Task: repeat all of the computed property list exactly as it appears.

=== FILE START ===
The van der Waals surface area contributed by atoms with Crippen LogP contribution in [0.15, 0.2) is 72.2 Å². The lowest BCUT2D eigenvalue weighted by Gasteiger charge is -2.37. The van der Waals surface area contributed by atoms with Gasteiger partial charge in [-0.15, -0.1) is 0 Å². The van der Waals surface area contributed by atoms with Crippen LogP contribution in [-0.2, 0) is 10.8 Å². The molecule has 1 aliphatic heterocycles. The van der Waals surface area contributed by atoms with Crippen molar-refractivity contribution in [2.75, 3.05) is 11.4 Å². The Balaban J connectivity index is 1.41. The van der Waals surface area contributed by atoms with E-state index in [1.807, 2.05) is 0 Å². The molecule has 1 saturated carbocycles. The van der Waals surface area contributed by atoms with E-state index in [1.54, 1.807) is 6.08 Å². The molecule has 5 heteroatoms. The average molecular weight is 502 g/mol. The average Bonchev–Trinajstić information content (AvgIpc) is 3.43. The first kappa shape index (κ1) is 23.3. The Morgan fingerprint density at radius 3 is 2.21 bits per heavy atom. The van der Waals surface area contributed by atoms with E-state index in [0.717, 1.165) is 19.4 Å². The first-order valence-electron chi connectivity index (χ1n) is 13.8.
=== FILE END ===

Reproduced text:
The van der Waals surface area contributed by atoms with Crippen LogP contribution in [0.15, 0.2) is 72.2 Å². The lowest BCUT2D eigenvalue weighted by Gasteiger charge is -2.37. The van der Waals surface area contributed by atoms with Gasteiger partial charge in [-0.15, -0.1) is 0 Å². The van der Waals surface area contributed by atoms with Crippen LogP contribution in [-0.2, 0) is 10.8 Å². The molecule has 1 aliphatic heterocycles. The van der Waals surface area contributed by atoms with Crippen molar-refractivity contribution in [2.75, 3.05) is 11.4 Å². The Balaban J connectivity index is 1.41. The van der Waals surface area contributed by atoms with E-state index in [1.807, 2.05) is 0 Å². The molecule has 1 saturated carbocycles. The van der Waals surface area contributed by atoms with E-state index in [1.54, 1.807) is 6.08 Å². The molecule has 5 heteroatoms. The average molecular weight is 502 g/mol. The average Bonchev–Trinajstić information content (AvgIpc) is 3.43. The first kappa shape index (κ1) is 23.3. The Morgan fingerprint density at radius 3 is 2.21 bits per heavy atom. The van der Waals surface area contributed by atoms with E-state index in [0.717, 1.165) is 19.4 Å². The first-order valence-electron chi connectivity index (χ1n) is 13.8.